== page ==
National Cyber Security Awareness Month 2021
Protect yourself from security threats
Did you know that October is National Cyber Security Awareness Month (NCSAM)? This is a month to raise awareness about protecting yourself against security threats, and staying safer and more secure online. Take this opportunity to raise awareness by educating yourself, your family and your friends.
As cyber security threats continue to grow in quantity and sophistication, it is critical that we remain educated on the latest attack methods and scams. Recent threats include social engineering, impersonating calls, email phishing and ransomware.
Impersonating calls are becoming more common and have included fraudsters pretending to be the IRS, the lottery saying you have won, the authorities saying they have a warrant for your arrest, or even vendors who have ‘detected’ a threat on your PC. If you receive a call, Stop, Think and Take Action. These sources would never call you regarding this information, how would they have known your phone number, and if it sounds too good to be true it probably is. Never visit a website as instructed over the phone, and don’t let them access your computer.
Email phishing themes can include invoices, past due messages and even an announcement of a tragic event, such as the death of a loved one.
Ransomware is when the files on your PC or mobile device are encrypted and held for ransom. Avoid ransomware by being proactive; patch all software on your devices as updates are available, remain on current operating systems and practice safe web browsing and email processing habits.
Cybercriminals Are in Love With COVID-19
Cybercriminals know that the best time to turn a phish into a catch is when life gets overwhelming. They see COVID-19 as a gold mine. In the early days of the COVID-19 pandemic, the volume of fraudulent emails and text messages spiked by more than 667% (according to security firm Barracuda Networks). And as long as COVID sticks around, scammers will try to use it to their advantage.
Stay informed. You can stay current with the latest info on COVID-19 without getting scammed, you just need to be careful. Scammers have created hundreds of thousands of fake COVID-19 phishing web sites. Make sure you visit only trusted websites such as the Center for Disease Control’s official site or your local county or state health department web sites.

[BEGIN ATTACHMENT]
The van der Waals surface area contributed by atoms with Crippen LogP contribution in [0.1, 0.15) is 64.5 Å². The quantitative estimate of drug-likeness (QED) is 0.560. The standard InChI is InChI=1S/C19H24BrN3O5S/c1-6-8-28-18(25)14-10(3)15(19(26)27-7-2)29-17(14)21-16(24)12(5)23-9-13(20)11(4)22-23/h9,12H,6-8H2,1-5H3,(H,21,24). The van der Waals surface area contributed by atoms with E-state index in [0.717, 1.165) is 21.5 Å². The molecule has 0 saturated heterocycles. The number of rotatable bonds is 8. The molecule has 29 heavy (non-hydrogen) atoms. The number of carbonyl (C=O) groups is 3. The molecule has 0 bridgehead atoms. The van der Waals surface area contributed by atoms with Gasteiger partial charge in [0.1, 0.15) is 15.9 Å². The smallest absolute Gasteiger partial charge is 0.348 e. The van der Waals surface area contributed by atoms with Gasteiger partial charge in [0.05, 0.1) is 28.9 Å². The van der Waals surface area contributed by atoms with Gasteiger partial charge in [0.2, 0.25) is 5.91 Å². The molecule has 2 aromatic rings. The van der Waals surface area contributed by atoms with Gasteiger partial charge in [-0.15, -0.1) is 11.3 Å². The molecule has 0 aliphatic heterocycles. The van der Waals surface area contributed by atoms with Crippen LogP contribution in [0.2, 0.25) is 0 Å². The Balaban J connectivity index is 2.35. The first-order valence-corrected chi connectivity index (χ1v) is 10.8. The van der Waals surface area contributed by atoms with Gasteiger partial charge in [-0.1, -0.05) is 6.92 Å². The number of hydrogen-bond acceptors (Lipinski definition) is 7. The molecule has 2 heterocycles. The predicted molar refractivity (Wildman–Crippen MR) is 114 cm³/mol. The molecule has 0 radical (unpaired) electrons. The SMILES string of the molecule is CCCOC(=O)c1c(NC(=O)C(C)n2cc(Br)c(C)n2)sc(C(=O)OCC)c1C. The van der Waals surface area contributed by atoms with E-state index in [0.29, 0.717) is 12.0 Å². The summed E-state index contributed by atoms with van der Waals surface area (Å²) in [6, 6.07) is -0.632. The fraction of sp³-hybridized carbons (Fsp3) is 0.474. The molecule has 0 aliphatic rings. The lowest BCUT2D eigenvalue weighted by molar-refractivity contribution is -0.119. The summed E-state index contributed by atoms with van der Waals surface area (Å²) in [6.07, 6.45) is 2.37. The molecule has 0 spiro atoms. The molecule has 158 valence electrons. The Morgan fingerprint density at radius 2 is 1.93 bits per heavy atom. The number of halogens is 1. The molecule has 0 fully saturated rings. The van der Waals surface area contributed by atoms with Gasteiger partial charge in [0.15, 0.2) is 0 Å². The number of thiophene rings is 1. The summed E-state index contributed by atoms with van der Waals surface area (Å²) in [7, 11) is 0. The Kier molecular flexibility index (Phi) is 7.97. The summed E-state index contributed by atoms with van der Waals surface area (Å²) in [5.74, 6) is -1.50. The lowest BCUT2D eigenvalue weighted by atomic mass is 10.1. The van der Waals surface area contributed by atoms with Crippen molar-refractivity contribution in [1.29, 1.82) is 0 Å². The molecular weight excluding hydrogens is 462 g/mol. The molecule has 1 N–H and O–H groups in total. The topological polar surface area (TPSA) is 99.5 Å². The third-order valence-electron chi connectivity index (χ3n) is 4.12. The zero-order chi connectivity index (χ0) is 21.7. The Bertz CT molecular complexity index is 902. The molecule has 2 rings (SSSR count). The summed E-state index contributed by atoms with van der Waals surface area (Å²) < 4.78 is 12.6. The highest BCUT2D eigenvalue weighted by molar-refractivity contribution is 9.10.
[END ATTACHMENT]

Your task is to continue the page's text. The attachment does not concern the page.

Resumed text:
If you’re unsure about a web site, you can always use this Google tool to see if it’s safe: https://transparencyreport.google.com/safe-browsing/search
Be a little skeptical. Cybercriminals try to grab our attention with COVID-19-related phishing emails on subjects like these:
- Contact tracing. “Someone who came in contact with you tested positive or has shown symptoms for COVID-19. Officials recommend you self-isolate and get tested. More at www.cdc.com/testing.”
- Relief funds. “The FCC Financial Care Center is offering you $30,000 in COVID-19 relief. Claim at www.fcc.com/relief.”
- Cures. “Amazing COVID cure discovered. There’s hope! Sign-up for the trial here: www.vaccine.covid.co/signup.” Always be wary of emails and offers that are too good to be true.
Stay cybersafe. Look for the warning signs of someone trying to manipulate you. Dead giveaways include fake URLs, pressuring you to act immediately, urging you to click a hyperlink, or asking you to provide personal or financial information. Remember that government agencies will never call you to ask for personal information or money.
Taking preventive steps will help to protect your personal devices and information.
- Patch your PC and mobile device Operating Systems
- Patch all software on your PC and remain on current versions
- Utilize anti-virus and make sure it is current
- Practice safe web browsing habits
- Create backups of sensitive information in order to avoid loss due to Ransomware!
- Use unique passwords on various websites
- Unique: use different passwords between systems. A compromise of one system doesn’t place access to another at risk
- Strong: avoid dictionary words which are easily guessed or cracked. "Fall2020" is a very weak password!
- Long: long passwords are harder to guess and crack
Having layers of protection helps to protect your systems. Stop, Think and then consider your actions.
- How to Stay Safe Online
- Online Safety Basics
- Responding to Identity Theft, Fraud and Cybercrime
- Securing Key Accounts and Devices
- Managing Your Privacy
National Cybersecurity Awareness Month Resources
During National Cybersecurity Awareness Month (NCSAM), the following tip sheets and resources are invaluable tools for reducing cybersecurity risks and protecting yourself online.
Cyber Safety and Education:
We often allow children to utilize our devices. This may place the devices at risk. The Internet can be a dangerous place for children. Learn about how to protect and talk to your children about the dangers of the internet.
Safe and Secure Online - Seniors Edition empowers senior citizens to incorporate safe online habits into their lives so they may enjoy the internet safely while connecting with family and friends in the new digital age.